Exhibit 9: Revenue Subject to Sales Tax, 2007 to 2017
Year Capital Region
2007 $23,267,117,612
2008 $23,427,541,345
2009 $21,491,231,443
2010 $22,395,326,073
2011 $24,116,546,011
2012 $26,494,079,033
2013 $28,459,835,702
2014 $30,610,734,288
2015 $32,243,756,987
2016 $34,246,387,029
2017 $36,252,254,799

Note: Numbers shown are for reported revenue subject to sales tax and directly attributed to the region.

Source: Texas Comptroller of Public Accounts

U.S. Military Installation Impact

Texas has 13 U.S. military installations within its borders. In 2017, these bases directly employed more than 224,000 and supported nearly 625,000 jobs. The U.S. military installations in Texas contributed about $62.3 billion to the state’s gross domestic product (GDP).

There are currently no bases located within the Capital Region. However, the U.S. Army has chosen Austin to be the headquarters of its Futures Command, which is expected to grow to roughly 500 staff and have an annual budget of up to $100 million. This activity will have a direct and noteworthy economic impact on the region in the future.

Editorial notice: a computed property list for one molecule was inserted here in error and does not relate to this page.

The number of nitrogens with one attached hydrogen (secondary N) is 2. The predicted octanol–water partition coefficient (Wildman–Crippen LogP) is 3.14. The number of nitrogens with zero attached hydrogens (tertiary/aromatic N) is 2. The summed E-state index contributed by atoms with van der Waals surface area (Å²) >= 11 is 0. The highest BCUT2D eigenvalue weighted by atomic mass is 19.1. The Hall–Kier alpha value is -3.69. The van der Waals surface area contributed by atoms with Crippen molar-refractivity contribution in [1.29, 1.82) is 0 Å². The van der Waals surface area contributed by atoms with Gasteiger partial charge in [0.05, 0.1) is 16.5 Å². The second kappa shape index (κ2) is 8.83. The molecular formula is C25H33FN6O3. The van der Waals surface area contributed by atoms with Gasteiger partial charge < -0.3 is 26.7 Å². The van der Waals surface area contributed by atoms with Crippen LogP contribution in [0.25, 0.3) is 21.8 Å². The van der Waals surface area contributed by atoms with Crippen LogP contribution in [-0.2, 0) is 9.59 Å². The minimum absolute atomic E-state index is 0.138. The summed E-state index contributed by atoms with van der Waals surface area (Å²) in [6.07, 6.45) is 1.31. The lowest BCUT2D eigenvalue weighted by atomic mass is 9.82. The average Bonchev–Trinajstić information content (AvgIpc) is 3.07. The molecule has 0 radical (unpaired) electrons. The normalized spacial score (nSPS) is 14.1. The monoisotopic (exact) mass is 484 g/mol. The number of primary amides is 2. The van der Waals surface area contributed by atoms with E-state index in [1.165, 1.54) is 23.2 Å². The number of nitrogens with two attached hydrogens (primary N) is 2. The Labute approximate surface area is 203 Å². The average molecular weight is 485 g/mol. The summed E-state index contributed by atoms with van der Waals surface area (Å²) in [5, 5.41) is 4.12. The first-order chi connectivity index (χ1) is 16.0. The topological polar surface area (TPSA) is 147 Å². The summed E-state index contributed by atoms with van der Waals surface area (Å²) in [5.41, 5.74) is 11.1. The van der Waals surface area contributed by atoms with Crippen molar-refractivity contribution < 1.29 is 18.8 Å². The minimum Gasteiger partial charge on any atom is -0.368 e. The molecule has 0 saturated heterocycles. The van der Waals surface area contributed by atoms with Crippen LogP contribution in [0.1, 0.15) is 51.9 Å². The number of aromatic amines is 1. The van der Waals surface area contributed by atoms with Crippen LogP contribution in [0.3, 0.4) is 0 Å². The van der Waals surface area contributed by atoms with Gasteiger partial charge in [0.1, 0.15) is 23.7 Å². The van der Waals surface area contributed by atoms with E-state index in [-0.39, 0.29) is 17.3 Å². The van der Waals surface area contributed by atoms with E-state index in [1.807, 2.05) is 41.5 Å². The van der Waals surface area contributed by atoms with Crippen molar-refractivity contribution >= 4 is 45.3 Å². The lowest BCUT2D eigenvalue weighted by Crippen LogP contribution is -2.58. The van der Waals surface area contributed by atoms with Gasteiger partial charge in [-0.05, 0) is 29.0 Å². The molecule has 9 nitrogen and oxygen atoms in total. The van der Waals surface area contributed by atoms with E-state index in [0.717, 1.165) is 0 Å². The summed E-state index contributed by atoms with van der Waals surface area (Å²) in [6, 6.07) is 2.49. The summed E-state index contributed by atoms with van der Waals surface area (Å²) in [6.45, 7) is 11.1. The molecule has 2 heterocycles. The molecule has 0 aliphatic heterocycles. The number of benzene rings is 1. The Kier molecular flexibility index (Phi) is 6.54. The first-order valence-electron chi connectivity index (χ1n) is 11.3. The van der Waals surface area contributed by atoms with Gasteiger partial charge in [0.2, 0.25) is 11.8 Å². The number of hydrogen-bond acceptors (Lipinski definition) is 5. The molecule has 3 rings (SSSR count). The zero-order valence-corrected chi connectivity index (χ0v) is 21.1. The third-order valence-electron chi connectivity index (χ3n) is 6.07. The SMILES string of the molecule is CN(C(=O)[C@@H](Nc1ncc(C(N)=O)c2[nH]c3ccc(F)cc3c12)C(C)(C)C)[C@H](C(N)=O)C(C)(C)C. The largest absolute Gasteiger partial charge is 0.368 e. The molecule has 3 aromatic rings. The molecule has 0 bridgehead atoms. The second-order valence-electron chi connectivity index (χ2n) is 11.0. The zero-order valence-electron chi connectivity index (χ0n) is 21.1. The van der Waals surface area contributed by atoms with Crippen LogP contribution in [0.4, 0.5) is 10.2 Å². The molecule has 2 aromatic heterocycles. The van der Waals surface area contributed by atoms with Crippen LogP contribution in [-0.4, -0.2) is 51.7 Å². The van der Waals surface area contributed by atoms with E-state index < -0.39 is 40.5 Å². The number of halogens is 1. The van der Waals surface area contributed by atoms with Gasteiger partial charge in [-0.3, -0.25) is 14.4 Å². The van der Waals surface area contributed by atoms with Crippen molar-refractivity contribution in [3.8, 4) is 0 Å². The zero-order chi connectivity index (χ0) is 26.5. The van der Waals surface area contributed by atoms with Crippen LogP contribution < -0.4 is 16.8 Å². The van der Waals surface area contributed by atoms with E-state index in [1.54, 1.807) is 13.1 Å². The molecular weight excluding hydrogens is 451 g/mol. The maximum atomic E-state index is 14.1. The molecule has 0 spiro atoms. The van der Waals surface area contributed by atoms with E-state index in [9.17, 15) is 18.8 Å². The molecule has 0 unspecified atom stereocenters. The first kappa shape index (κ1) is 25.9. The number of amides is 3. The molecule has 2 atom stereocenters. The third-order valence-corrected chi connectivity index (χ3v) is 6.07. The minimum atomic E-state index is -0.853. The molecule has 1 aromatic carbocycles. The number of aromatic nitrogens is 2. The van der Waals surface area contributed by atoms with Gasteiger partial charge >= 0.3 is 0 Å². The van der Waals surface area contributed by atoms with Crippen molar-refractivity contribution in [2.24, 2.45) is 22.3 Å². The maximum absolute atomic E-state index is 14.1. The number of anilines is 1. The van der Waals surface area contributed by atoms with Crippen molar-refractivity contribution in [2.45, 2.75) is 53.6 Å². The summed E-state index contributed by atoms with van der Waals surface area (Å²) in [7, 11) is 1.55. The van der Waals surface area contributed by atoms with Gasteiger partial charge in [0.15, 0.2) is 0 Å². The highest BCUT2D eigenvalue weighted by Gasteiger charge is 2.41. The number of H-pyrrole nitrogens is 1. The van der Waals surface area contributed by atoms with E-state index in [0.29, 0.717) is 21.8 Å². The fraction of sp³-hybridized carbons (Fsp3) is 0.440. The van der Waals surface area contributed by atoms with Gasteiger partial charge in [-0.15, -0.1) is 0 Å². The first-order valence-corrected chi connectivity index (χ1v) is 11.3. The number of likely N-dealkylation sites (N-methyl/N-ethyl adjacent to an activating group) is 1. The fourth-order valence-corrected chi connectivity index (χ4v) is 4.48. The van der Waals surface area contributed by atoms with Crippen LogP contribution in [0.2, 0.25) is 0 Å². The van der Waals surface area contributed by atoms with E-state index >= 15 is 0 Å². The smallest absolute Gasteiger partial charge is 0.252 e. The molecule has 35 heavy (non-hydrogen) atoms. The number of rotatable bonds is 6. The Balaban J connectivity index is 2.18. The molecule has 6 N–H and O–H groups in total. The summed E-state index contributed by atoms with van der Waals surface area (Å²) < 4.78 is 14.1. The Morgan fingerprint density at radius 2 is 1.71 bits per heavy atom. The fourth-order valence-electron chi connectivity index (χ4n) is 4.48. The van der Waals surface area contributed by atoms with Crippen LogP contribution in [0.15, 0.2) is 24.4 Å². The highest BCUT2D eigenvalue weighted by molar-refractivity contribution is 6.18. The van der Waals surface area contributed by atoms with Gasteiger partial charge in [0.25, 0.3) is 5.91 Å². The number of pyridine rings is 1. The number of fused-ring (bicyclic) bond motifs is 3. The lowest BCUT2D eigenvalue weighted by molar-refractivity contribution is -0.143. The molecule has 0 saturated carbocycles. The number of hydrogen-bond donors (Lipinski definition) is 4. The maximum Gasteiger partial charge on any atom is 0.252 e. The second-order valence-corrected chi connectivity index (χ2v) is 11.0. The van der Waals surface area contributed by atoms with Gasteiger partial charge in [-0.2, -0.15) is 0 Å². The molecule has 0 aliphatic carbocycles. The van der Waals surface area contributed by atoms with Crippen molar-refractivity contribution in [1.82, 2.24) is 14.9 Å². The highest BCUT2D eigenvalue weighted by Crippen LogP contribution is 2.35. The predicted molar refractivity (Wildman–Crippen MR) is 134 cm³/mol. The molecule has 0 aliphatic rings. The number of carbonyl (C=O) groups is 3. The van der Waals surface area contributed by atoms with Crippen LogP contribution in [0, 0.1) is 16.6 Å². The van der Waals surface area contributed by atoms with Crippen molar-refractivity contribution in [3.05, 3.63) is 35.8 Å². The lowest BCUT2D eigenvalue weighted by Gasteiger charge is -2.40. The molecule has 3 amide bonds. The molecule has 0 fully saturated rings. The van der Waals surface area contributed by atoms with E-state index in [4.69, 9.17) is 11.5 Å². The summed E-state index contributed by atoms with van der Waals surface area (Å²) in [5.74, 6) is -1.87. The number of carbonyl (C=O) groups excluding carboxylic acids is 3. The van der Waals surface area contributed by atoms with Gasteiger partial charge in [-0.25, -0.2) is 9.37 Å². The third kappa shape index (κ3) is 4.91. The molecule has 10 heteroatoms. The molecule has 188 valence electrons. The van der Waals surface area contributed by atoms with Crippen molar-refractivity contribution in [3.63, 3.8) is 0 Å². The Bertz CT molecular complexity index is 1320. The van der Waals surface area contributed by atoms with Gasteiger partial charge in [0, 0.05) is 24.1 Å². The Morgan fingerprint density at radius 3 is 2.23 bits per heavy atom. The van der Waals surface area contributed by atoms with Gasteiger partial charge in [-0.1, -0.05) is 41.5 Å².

Capital Region vs. the U.S.

Based on data from the World Bank and the U.S. Bureau of Economic Analysis, if Texas were a nation, it would rank as the world’s 10th largest economy in terms of GDP.

Likewise, the Capital Region ranks notably alongside other states in demographic and economic standings. The Capital Region would be the 48th largest state in terms of land mass (square miles) and have the 36th largest population. The region would also have the 16th highest per capita income and would have the 2nd highest percent of population with bachelor’s degrees (Exhibit 10).

Exhibit 10: Capital Region Compared to the U.S.
Measure Capital Region Rank if Region
was a State
Texas State Rank U.S.
Population 2,237,922 36 28,304,596 2 325,719,178
Age 25+ with at least a High School Diploma 88.7% 30 82.4% 49 87.0%
Age 25+ with Bachelor's Degree or Higher 40.8% 2 28.1% 29 30.3%
Population Under 18 Years 23.2% 20 26.0% 2 22.6%